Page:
It begins to give you a picture of where’s performing and where that particular state is in terms of the market performance over time as well. So, you can go, “I want to buy at the bottom.” or “Right now, I need to make some short term money. So, I’m going to buy in a rising market and make the most of that short upturn swing that’s coming.”
Ryan: Okay. So this report will give us details about the state or will give us details about larger metropolitan areas?
Ben: It gives you details about the larger metropolitan areas, but it gives you details about 50 or 60 different areas so that you can begin to, from this clock, go, “Okay, all of the areas in Perth are in decline right now. All of the areas in New South Wales are on the upswing. Or these particular markets within a state.” So, if you’ve got a comfort, for example, for investing in New South Wales because you don’t own a property there or that’s where you live, then you can use this to go, “Okay, parts of New South Wales are high, but other parts are no the upswing. So, they’re the markets that I want to be investing in.”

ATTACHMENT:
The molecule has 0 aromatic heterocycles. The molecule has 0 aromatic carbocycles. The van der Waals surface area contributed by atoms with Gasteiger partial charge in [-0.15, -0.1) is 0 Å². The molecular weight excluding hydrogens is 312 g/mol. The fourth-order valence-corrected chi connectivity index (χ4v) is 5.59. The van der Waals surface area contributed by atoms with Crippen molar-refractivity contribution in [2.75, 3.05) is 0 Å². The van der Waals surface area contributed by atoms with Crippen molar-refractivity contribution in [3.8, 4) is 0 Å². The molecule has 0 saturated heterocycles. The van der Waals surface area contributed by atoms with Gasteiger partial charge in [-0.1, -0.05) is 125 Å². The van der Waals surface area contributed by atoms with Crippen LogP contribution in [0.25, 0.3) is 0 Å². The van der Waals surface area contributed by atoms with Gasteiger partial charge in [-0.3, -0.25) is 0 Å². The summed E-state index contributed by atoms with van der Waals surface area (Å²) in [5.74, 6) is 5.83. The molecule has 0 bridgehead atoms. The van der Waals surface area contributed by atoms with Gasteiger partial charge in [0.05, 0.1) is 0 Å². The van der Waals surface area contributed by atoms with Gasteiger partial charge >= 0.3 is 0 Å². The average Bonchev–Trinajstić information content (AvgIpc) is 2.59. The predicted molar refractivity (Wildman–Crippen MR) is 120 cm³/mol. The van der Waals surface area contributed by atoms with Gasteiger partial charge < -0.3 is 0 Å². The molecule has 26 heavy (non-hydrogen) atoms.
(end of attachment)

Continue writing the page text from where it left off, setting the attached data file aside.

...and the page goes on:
Ryan: So, really, is the goal of looking at a state level first and looking at this Herron-Todd-White report to narrow down our search, so we’re not looking at all of Australia, or we’re not looking at a particular city which may be peaking or may be in a down swing, but we can just focus on the larger areas that we can see are either potentially bottomed out or potentially on the upswing and we can then go into our suburb research in to those areas? Is that what we’re trying to achieve?